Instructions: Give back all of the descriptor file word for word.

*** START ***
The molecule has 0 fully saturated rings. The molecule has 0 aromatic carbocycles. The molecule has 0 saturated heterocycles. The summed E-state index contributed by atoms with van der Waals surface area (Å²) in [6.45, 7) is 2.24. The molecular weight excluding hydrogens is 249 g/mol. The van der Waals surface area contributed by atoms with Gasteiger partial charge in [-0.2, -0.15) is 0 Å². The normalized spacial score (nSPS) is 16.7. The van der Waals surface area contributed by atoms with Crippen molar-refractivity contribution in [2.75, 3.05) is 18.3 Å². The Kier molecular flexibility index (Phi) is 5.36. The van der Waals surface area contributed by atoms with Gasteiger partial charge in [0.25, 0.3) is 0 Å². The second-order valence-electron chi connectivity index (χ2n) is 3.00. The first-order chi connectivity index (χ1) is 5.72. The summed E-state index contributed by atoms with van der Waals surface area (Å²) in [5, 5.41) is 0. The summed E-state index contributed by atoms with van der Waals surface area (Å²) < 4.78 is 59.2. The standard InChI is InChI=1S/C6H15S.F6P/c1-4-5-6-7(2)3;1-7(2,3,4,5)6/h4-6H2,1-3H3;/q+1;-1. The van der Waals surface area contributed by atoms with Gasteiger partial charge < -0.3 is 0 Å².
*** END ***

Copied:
The molecule has 0 fully saturated rings. The molecule has 0 aromatic carbocycles. The molecule has 0 saturated heterocycles. The summed E-state index contributed by atoms with van der Waals surface area (Å²) in [6.45, 7) is 2.24. The molecular weight excluding hydrogens is 249 g/mol. The van der Waals surface area contributed by atoms with Gasteiger partial charge in [-0.2, -0.15) is 0 Å². The normalized spacial score (nSPS) is 16.7. The van der Waals surface area contributed by atoms with Crippen molar-refractivity contribution in [2.75, 3.05) is 18.3 Å². The Kier molecular flexibility index (Phi) is 5.36. The van der Waals surface area contributed by atoms with Gasteiger partial charge in [0.25, 0.3) is 0 Å². The second-order valence-electron chi connectivity index (χ2n) is 3.00. The first-order chi connectivity index (χ1) is 5.72. The summed E-state index contributed by atoms with van der Waals surface area (Å²) in [5, 5.41) is 0. The summed E-state index contributed by atoms with van der Waals surface area (Å²) < 4.78 is 59.2. The standard InChI is InChI=1S/C6H15S.F6P/c1-4-5-6-7(2)3;1-7(2,3,4,5)6/h4-6H2,1-3H3;/q+1;-1. The van der Waals surface area contributed by atoms with Gasteiger partial charge < -0.3 is 0 Å².